This is why you won’t see anything at Sonoma that Bill isn’t passionate about playing with. Molecular gastronomy? Nope. Foams? No way. He might play with sous vide down the road but going into Asian markets on Green Street or Indian markets in the area, grabbing something unfamiliar, and having some fun with what he finds makes him happiest.
“We do a lot of family or staff meals with different ingredients so we can bounce ideas off of each other,” Bill says, which is how dishes like the Korean Short Ribs have found a permanent home on the menu. As for what’s great to cook with? “I’ve always turned towards the ground and the farmers. They are going to tell me what’s what.”
Looking to the future, Bill sees more of the past: “I don’t know if I buy into the idea of new versus old and cooking. Everyone is talking about preserving meats but it’s not like we didn’t do that hundreds of years ago. We let the multinational companies make our hot dogs and bologna but now we want them back, even for artisan mortadella – the ‘deli of death.’”
Bill also feels responsibility to use the trust his customers have put in him to do more with what is available. He has featured hake – a sustainable fish – that is underutilized and only uses crowd pleasers like swordfish when “the time is right and the harvest is there.” Otherwise he is a prisoner to his menu: “I don’t want to have to serve tomatoes in January or kill off a species because it is on my menu. So I’ll play around with hake or a skate wing and see if my customers respond. This is where I think the trust part comes in. A lot of people come in who have never ordered something anywhere but at Sonoma, because we have built relationships and trust.”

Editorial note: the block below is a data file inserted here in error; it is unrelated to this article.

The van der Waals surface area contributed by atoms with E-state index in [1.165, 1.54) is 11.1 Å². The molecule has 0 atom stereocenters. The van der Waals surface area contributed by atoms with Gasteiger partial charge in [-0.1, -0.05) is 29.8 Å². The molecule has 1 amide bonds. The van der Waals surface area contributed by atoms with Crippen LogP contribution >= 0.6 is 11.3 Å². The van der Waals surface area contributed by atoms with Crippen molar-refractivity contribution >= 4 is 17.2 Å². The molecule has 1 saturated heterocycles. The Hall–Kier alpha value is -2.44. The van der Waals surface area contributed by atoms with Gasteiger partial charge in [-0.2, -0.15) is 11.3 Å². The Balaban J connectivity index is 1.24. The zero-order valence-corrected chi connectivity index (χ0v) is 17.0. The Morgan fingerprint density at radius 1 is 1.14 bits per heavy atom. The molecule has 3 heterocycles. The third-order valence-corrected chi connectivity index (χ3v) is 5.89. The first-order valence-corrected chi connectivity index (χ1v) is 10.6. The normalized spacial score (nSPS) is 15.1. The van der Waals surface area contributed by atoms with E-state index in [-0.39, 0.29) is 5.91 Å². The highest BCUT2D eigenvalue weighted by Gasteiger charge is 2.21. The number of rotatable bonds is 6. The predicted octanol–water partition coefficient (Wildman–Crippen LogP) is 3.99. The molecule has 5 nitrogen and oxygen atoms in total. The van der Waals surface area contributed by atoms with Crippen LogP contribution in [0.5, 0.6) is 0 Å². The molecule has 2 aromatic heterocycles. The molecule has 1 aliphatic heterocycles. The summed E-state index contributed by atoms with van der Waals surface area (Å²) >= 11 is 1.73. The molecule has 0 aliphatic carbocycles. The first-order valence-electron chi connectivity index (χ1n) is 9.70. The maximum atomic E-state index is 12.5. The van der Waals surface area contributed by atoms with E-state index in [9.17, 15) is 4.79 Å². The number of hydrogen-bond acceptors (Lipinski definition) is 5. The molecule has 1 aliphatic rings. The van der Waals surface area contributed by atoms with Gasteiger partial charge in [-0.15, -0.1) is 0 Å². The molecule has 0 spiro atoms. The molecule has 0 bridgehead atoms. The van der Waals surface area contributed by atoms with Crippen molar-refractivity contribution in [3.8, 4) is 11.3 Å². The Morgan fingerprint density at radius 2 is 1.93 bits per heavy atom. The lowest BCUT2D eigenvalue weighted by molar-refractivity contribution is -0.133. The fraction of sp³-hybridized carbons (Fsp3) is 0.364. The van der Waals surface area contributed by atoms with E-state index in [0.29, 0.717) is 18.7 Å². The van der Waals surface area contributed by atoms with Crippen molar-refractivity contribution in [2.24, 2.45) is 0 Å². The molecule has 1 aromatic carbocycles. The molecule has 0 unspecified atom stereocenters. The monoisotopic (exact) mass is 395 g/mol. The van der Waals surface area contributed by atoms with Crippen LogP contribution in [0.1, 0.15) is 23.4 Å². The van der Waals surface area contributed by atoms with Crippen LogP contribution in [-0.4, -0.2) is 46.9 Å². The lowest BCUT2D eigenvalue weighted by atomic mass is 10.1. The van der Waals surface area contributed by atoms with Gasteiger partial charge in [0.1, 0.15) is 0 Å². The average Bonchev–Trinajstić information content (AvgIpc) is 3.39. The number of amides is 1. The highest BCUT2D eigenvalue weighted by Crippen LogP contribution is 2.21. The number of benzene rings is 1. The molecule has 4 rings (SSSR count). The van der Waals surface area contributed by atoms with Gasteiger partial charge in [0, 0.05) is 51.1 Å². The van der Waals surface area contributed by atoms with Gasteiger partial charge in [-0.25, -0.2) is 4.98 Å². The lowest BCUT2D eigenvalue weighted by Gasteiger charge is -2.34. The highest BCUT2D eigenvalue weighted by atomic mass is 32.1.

That sense of trust and responsibility is what also drives his need to teach: “This industry chooses you, you do not choose it. If you are willing to give up nights, weekends, family time… it is all-encompassing. It takes over your life. But the satisfaction and gratification draws you back. You know immediately if what you have done has paid off either through oohs and ahs. You also know immediately when you’ve done something wrong.”
And when he looks around the kitchen at Sonoma and The Voke, guiding and letting himself be guided he looks forward to what’s next: “I claimed ‘global cuisine’ as my category when I opened in 1996 because it represented what we were doing. But to be honest it was one of the headings allowed in the Yellow Pages. Today, for these kids, everything is global. I don’t see that ever changing.”